Here's to Harvard Finding Its Happy Place - Virgin Pulse

New innovations across Virgin Pulse's Homebase for Health® Learn More

Enter search term and hit Enter

Here’s to Harvard Finding Its Happy Place

May 6, 2016 / Uncategorized

health and happiness at workMy daughter fell down the other day and immediately started crying. It was just a minor scratch, so my wife and I calmed her by saying, “Don’t worry, be happy.”

As any parent of a toddler can appreciate, she quickly wiped away the tears and provided that dreaded, but always emphatic, response:


I’m happy to know I’ll soon have a more scientific-based answer for her.

Recently, the Harvard School of Public Health held a launch ceremony to unveil its new Center for Health and Happiness. The center, officially named the Lee Kum Sheung Center for Health and Happiness, will bring together experts in a variety of fields with the goal of making discoveries that can “inform personal behaviors, medical care, public health programs, and wide-ranging public policies not traditionally associated with healthcare and medicine but that can help people live longer, happier and healthier lives.”

It’s a big undertaking in the world of wellbeing. Having one of the world’s preeminent institutions acknowledge the importance of wellbeing is a giant step toward putting to rest any doubt in its value.

According to Harvard School of Public Health, some of the early initiatives of the center will be to:

Identify and develop a “happiness index” to serve as a measurement instrument to assess psychological wellbeing in a more complex way than currently exists

Understand the relationship between psychological wellbeing, cardiovascular health, aging and longevity

Determine the effects of interventions that promote psychological wellbeing, such as mindfulness-based practices on health and happiness

Examine the role of communications on engagement, health and happiness

As one of the center’s co-directors, Laura Kubzansky, a professor of social and behavioral health at Harvard University, told The Atlantic, “One of the wonderful things about studying health is that there’s no single discipline that’s going to answer the big questions.” Indeed, wellbeing is complex. Bringing together some of the world’s leading experts in fields such as medicine, biology, psychology, health communications, nutrition and exercise physiology not only allows us to better understand it, but to take an unprecedented and holistic view of health, happiness and its true impact on our lives.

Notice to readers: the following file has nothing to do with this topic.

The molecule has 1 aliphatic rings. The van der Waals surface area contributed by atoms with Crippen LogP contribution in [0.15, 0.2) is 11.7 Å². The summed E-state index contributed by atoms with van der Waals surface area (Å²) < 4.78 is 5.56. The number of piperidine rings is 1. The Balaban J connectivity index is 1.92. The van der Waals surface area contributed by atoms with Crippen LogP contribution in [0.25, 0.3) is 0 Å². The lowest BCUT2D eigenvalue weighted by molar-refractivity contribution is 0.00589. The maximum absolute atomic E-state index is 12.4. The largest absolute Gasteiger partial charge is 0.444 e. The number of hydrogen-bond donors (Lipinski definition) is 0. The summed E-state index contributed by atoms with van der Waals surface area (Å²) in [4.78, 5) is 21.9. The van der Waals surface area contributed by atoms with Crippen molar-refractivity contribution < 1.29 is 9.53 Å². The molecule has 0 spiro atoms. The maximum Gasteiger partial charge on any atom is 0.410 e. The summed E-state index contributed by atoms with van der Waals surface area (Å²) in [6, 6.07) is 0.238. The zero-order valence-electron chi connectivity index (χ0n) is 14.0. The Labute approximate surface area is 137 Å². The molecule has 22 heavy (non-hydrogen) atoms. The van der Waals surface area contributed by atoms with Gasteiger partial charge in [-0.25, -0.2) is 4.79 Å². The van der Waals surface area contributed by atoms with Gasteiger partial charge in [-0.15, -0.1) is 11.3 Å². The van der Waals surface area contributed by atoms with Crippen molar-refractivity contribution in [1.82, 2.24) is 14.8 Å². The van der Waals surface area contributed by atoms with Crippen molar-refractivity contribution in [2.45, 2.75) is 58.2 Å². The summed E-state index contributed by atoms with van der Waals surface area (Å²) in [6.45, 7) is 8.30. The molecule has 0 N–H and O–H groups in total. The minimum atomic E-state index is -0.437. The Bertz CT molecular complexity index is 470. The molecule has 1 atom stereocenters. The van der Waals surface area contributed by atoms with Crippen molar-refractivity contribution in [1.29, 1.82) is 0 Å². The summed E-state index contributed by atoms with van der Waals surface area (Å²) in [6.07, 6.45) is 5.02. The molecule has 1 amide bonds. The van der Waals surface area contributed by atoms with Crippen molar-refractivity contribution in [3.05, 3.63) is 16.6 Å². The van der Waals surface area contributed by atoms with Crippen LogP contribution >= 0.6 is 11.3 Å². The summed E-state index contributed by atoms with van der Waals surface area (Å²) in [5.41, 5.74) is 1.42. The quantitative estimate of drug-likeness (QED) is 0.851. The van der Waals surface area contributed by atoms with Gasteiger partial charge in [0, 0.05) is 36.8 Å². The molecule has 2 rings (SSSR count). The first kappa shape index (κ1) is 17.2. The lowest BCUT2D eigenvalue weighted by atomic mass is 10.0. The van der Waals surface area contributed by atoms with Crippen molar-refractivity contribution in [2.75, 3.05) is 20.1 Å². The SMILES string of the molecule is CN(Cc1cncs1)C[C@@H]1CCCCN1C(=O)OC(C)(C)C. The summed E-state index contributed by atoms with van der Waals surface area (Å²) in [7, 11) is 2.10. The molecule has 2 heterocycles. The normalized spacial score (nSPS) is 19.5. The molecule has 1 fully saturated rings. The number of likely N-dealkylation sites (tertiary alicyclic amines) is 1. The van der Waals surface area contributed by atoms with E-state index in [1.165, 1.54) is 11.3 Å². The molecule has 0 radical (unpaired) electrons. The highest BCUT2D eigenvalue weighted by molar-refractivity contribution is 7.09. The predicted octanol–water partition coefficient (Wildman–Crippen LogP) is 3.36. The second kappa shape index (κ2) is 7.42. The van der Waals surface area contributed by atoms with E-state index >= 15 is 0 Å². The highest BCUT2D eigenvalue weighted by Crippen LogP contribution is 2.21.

We need more global leaders to recognize the power of wellbeing and its central role in helping people live better. We need them to realize that health is connected to friends and close relationships, and influenced by the presence of positivity in our lives.

Virgin Pulse, ShapeUp and Global Corporate Challenge united to create a global force for good

It all sounds nice, but health and happiness deliver real results too. We’ve seen it. By helping people make small, sustainable habit changes that lead to better behaviors, we’ve helped organizations become better, happier, places to work. Our members share that they are more engaged with and focused on their jobs. Their companies, in turn, realize the benefits of a more productive and present employee base. And it all starts with an understanding of and appreciation for the power of health and happiness.

It’s nice to have such a prestigious partner, in our own backyard nonetheless, join us in the march toward helping people and organizations operate at their best.

Harvard’s on board. Has a nice ring to it, right? I’ll have to tell my daughter about it later. I’m sure she’ll be happy to hear it.

Ready to help your organization find its happy place? Download our tip sheet to discover why culture is key to creating a happy, productive workforce.


Bryan Mahoney is the Director of Content Marketing at Virgin Pulse.  He brings more than a decade’s worth of experience as a content producer and blends his interests in all things wellbeing to help organizations become the best places to work. A former marathon champ, he now balances running with family by constantly chasing after his two-year-old daughter, Gia.


Leave a Reply

Your email address will not be published. Required fields are marked *